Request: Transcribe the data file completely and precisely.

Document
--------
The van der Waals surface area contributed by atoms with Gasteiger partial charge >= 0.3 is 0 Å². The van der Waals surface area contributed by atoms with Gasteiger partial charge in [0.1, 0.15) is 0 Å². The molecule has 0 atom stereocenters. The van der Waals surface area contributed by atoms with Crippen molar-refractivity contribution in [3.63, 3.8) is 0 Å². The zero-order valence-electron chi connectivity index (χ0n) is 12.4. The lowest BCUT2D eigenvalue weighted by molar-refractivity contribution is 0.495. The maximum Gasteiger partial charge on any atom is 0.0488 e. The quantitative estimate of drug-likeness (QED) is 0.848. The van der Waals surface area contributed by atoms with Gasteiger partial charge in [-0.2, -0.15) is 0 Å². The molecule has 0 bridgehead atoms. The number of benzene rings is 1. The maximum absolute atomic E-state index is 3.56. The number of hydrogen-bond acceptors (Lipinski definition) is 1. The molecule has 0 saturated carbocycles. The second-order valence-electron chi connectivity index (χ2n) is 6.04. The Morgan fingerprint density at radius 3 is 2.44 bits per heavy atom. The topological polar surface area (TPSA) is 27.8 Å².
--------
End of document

The van der Waals surface area contributed by atoms with Gasteiger partial charge >= 0.3 is 0 Å². The van der Waals surface area contributed by atoms with Gasteiger partial charge in [0.1, 0.15) is 0 Å². The molecule has 0 atom stereocenters. The van der Waals surface area contributed by atoms with Crippen molar-refractivity contribution in [3.63, 3.8) is 0 Å². The zero-order valence-electron chi connectivity index (χ0n) is 12.4. The lowest BCUT2D eigenvalue weighted by molar-refractivity contribution is 0.495. The maximum Gasteiger partial charge on any atom is 0.0488 e. The quantitative estimate of drug-likeness (QED) is 0.848. The van der Waals surface area contributed by atoms with Gasteiger partial charge in [-0.2, -0.15) is 0 Å². The molecule has 0 bridgehead atoms. The number of benzene rings is 1. The maximum absolute atomic E-state index is 3.56. The number of hydrogen-bond acceptors (Lipinski definition) is 1. The molecule has 0 saturated carbocycles. The second-order valence-electron chi connectivity index (χ2n) is 6.04. The Morgan fingerprint density at radius 3 is 2.44 bits per heavy atom. The topological polar surface area (TPSA) is 27.8 Å².